Mannes' passion for photography led to his work creating Kodachrome,
the first practical color film.
Mannes and Leopold Godowsky, Jr. met as teenagers. Both were fascinated
by the popular Brownie cameras, and both longed for a way to take
color photographs, experimenting with the process.
went on to study music at Harvard and earned a Pulitzer and a
Guggenheim fellowship for composition. But even after he and Godowsky
became musicians, they continued their photographic collaboration.
Their search for financial support led them to Eastman Kodak,
where they were hired and assigned a team of researchers. While
working in darkness, Godowsky and Mannes measured film developing
times by whistling the last movement of Brahms' C-minor Symphony.
1936, Kodachrome film was introduced. The availability of a robust,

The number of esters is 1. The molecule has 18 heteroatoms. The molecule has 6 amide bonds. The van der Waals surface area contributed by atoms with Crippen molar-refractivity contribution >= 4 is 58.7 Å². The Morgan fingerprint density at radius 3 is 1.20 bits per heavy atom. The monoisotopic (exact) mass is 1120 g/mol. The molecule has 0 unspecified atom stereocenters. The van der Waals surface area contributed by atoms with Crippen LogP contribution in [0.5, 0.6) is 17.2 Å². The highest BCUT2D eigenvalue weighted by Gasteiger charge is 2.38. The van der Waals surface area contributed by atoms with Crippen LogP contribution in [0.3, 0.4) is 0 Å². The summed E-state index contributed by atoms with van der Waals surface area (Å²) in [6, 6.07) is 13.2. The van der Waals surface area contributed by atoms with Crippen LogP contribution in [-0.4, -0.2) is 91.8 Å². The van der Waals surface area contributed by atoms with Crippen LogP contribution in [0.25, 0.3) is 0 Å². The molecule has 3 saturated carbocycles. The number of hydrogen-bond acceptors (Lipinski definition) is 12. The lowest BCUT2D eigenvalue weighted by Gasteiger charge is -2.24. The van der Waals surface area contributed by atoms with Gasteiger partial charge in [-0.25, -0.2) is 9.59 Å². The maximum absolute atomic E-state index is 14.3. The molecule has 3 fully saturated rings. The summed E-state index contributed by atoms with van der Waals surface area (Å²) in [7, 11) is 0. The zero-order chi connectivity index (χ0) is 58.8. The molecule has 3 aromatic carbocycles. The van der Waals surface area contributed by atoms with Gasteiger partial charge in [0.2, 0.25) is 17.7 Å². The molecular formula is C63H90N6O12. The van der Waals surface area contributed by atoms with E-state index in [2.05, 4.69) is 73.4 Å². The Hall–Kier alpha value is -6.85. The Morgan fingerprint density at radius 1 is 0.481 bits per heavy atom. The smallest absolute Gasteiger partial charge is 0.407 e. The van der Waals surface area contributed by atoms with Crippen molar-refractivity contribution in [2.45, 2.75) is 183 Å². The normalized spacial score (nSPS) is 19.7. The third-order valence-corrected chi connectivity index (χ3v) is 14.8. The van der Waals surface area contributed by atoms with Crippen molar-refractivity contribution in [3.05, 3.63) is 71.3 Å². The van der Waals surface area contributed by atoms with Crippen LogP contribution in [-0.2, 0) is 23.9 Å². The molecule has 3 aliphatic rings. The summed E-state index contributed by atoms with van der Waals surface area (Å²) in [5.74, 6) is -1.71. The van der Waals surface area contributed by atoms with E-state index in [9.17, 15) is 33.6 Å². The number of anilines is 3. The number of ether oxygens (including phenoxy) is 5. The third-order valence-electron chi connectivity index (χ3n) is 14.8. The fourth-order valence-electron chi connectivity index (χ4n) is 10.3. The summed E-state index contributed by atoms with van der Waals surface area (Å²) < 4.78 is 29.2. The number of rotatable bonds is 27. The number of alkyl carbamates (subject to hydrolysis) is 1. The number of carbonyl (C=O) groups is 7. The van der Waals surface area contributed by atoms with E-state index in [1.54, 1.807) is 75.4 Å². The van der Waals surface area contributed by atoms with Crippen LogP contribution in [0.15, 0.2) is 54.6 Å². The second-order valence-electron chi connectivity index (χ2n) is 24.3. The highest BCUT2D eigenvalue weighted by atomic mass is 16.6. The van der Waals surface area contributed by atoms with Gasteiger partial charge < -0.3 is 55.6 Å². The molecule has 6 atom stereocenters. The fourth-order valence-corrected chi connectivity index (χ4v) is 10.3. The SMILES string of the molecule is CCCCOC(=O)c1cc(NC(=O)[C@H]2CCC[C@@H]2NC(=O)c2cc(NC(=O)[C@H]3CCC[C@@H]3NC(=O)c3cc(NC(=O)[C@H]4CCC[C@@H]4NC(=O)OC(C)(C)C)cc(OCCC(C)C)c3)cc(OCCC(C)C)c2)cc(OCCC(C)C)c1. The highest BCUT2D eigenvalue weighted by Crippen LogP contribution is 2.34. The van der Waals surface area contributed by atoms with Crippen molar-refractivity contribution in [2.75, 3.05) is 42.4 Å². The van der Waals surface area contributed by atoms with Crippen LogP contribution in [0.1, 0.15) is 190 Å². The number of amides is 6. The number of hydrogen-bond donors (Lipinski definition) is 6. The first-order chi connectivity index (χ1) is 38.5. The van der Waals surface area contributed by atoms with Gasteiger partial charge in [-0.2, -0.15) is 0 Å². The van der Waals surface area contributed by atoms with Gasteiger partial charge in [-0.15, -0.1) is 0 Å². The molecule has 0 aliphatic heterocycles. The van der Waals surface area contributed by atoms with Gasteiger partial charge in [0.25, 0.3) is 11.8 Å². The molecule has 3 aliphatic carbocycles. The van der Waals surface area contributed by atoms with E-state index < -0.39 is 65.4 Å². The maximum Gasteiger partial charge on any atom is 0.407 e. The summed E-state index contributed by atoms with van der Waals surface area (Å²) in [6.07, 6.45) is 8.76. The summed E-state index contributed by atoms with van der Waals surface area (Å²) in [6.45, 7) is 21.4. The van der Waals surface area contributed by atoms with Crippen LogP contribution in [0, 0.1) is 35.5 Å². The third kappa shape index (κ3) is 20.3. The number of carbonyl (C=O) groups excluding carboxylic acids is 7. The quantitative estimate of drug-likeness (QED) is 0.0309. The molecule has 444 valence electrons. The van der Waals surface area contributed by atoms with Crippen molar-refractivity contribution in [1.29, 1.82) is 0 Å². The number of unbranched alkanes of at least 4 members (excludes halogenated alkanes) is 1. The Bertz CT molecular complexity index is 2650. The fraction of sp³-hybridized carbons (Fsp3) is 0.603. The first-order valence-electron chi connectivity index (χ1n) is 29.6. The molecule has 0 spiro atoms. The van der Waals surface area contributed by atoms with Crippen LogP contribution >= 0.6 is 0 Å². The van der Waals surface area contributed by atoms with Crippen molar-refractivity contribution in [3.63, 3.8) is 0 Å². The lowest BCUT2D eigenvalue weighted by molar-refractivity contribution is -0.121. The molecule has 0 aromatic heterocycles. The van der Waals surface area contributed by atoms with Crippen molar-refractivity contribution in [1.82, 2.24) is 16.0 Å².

practical color film triggered a cultural, artistic and commercial
revolution as amateur and professional photographers embraced
the new technology which was used for both still and motion picture
remained in music after inventing Kodachrome, performing as a
pianist and composing several musical scores. He served as president
of the Mannes College of Music founded by his parents, and he
served as a judge in music competitions, including the first Van
Cliburn International Piano Competition. Born in New York City,
he studied music at Juilliard and Harvard.